Fisheries biologist reveals effect of forward-facing sonar

As a fisheries biologist, I usually think about technological fishing advances from the perspective of whether they could increase the chances of overharvest. Technology is rapidly changing in all types of fisheries, both recreational (freshwater and saltwater) and commercial. This technology has great potential for improving various aspects of the sport, like individual angler catch rates, potential to catch trophy fish and for anglers to learn more about fish behavior and seasonal movements. Technology is not a bad thing, but it is a factor that needs to be considered in fisheries management.

In fisheries science, we have a term called “catchability” which applies to specific fishing equipment. This is defined as the fraction of a fish population captured per unit of fishing effort. In commercial fisheries, this could be the fraction of a fish population caught per trawl or per gill net set. In recreational fisheries, it could be the number of fish caught per angling day. Improvements in technology can increase catchability, such that more fish are caught per unit of fishing effort.  

Most bass fisheries are well managed with high amounts of voluntary release of the fish, and overharvest is seldom a primary management concern relative to other factors like habitat quality and juvenile bass recruitment to adulthood. This means restricting technology to protect bass from overharvest is likely not a primary concern for most bass fisheries, because most anglers release their fish, and the survival from catch and release is typically high (over 90%).

That said, the advances in sonar technology have the potential to influence fisheries and the likelihood of overharvest, particularly for species that are harvested by anglers. The ability to visually find and target fish in open water is new for us, and it has the potential to increase fishing mortality and the potential for overfishing. Regulations that restrict this technology could be considered as a conservation measure if the science suggests that overharvest is more likely to result from this new technology. Studies are underway now to evaluate this, in many locations.

Such restrictions have precedent in fisheries management, as regulations often cover fishing gear restrictions to prevent the potential for overharvest or waste of fish due to catch-and-release mortality. For example, circle hooks are required in many reef fish fisheries to minimize catch-and-release mortality. Barbless hooks are required in some trout streams for the same reason. Similarly, restrictions on types of commercial fishing gear are common, either to reduce catch or minimize the chance of overharvest. In the future and depending on what upcoming science reveals, regulations on use of sonar technology could be considered if the likelihood of overharvest turns out to be high.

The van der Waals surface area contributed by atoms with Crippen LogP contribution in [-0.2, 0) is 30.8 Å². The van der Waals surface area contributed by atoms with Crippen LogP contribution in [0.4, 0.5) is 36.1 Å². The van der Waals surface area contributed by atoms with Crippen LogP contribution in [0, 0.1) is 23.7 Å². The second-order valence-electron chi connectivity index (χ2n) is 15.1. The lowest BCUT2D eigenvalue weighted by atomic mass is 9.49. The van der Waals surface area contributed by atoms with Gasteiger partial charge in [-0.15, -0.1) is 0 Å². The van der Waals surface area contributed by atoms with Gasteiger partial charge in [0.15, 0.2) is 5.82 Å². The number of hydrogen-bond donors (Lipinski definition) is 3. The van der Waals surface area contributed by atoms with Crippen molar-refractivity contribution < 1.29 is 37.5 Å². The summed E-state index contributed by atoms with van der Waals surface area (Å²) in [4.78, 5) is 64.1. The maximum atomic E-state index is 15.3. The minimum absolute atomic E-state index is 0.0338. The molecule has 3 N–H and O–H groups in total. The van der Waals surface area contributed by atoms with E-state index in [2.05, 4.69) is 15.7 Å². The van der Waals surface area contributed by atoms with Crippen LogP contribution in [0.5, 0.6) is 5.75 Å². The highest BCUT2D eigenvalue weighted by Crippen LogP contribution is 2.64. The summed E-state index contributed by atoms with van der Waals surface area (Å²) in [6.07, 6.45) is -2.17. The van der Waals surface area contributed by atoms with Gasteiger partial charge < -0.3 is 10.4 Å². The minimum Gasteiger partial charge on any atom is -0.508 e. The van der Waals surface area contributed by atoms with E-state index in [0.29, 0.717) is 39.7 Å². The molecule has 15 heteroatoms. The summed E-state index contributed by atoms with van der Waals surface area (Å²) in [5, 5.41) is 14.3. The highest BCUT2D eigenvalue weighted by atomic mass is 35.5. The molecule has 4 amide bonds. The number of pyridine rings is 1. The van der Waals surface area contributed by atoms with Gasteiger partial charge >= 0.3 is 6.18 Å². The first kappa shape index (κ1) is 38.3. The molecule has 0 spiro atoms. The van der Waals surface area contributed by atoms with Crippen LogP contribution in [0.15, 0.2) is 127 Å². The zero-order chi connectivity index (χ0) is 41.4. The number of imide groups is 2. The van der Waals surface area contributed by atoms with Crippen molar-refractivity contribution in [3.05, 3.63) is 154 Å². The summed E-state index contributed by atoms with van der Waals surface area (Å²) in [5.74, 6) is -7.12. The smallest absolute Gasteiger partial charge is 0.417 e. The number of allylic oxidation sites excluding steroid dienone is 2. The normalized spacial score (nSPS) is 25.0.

However, my sense based on the fishing mortality rates we see for bass fisheries is that forward-facing sonar is not currently a major concern for causing overharvest in bass fisheries. If that is the case, then the use of this technology probably does not have a biological management need, at least given the information we have now.

A lot of the recent discussion about forward-facing sonar focuses on whether potential limitations on that technology improves the level of competitiveness and the viewer experience for professional bass fishing. Of course, as a scientist, that is not a decision I can weigh in on, but tournament organizations do have gear restrictions currently in place — such as no trolling, no live bait, no umbrella rigged baits, etc., which are presumably to increase the competitive aspect of tournaments.  

However, from a science perspective, this technology is not currently a clear management challenge for bass populations, and with the information we have now I see no reason to regulate this technology from a bass fishery management perspective. Thus, decisions about the use of this and other technologies for tournament angling should include input from the competitors, the fans and ultimately the tournament organization leaders. Although this is probably not a bass population management issue, it is an important consideration for fans and participants of competitive bass fishing.